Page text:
How easy is it to learn Odissi dance? Renowned Odissi exponent Geetanjali Acharya has the answer. “Learning a dance form is as ‘easy’ as learning a new language,” she smiles.
“Every classical dance form requires a marathon effort and mastering Odissi is in no way different. Though the dance form shares a lot of similarities with Bharatanatyam, Odissi requires tremendous physical stress owing to its application of ‘tribhangi,’ involving the independent movement of head, chest and hips,” says the dancer who visited the state recently.
Geetanjali, a proud product of legendary Odissi maestro Kelucharan Mohapatra’s much-famed Srjan Dance Institute in Orissa has carved out a niche as one of the promising Odissi dancers in the country today. Gifted with an amazing ‘angasuddhi’ and incredible grace, her greatest asset has been her dance of devotion and delight that is very much essential to excel in this oriental dance form that originated as a temple ritual. “The dance is characterised by various ‘bhangas’ [stance] which involve stamping of the foot and striking various postures as seen in Indian sculptures. Moreover, the basic square stance involved in Odissi, known as ‘Chouka’ symbolises Lord Jagannatha. In a way it is as classical as Bharatanatyam, if not more. It is almost like sculptures coming alive on stage,” explains Geethanjali, who has bagged the coveted ‘Singaramani’ title for her performance in the traditional Kal-ke-Kalakar Festival held in Mumbai annually. The dance exponent who has a lot of students tutoring under her in Odisha, adds that the dance form is gaining repute these days.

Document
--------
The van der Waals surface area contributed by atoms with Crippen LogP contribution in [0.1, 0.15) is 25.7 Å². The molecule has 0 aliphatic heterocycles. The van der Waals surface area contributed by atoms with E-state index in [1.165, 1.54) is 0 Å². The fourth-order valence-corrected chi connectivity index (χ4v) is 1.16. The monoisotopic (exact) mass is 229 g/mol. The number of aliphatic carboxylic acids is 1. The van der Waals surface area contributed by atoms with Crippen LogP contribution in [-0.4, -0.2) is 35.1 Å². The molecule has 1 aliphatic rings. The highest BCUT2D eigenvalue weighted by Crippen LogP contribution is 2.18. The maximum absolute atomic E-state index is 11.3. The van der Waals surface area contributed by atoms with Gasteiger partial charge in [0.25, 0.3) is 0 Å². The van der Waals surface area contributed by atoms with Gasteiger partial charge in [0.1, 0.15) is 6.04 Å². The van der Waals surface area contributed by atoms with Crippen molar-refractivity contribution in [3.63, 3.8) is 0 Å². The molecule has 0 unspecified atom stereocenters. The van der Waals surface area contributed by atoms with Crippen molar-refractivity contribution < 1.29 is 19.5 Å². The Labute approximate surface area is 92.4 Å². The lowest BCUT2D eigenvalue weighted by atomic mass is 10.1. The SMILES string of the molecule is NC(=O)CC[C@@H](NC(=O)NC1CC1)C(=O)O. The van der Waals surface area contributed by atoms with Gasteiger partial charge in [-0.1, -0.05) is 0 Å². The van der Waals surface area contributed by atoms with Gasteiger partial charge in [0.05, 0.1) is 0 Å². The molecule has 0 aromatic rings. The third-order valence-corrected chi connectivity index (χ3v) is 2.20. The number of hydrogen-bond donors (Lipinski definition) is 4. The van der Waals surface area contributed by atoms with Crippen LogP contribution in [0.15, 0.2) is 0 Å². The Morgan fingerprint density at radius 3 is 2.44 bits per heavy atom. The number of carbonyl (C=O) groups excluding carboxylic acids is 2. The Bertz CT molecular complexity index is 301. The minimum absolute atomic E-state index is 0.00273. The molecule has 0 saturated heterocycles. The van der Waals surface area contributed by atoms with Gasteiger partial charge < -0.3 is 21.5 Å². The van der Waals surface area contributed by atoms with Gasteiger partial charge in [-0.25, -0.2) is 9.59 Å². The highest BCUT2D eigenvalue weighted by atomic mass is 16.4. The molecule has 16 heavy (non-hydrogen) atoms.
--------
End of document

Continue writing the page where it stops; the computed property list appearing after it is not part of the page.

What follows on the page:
“There was a situation some time ago when the dance form was limited to a few exponents. But these days, the audience themselves have increased double-fold even abroad. And most of the enthusiasts show genuine interest in the dance form. It’s a fortune, or else traditional dances as these would have suffered a slow death.”
Geethanjali Acharya in a recent performance in Kozhikode presented five exclusive pieces, which included a ‘Vandanam’ under the line of ‘Shanthakaaram,’ followed by a complete pure Odissi item titled Jugma Dwanva Pallavi, a traditional item titled ‘Keve Chandha,’ which portrays the Krishna Balya Leela, a Durga Sthuthi and finally with a ‘Moksh.’
“Moksh, just as the title suggests, indicates spiritual liberation. This dance represents a spiritual culmination for the dancer who soars into the realm of pure aesthetic delight. Movement and pose merge to create new patterns and new designs in space and time. The dance moves on to a crescendo that is thrilling to both, the eye and the ear. With the cosmic sound of ‘Om,’ the dance dissolves into nothingness - just like Moksha or the deliverance of the soul in real life,” she winds up.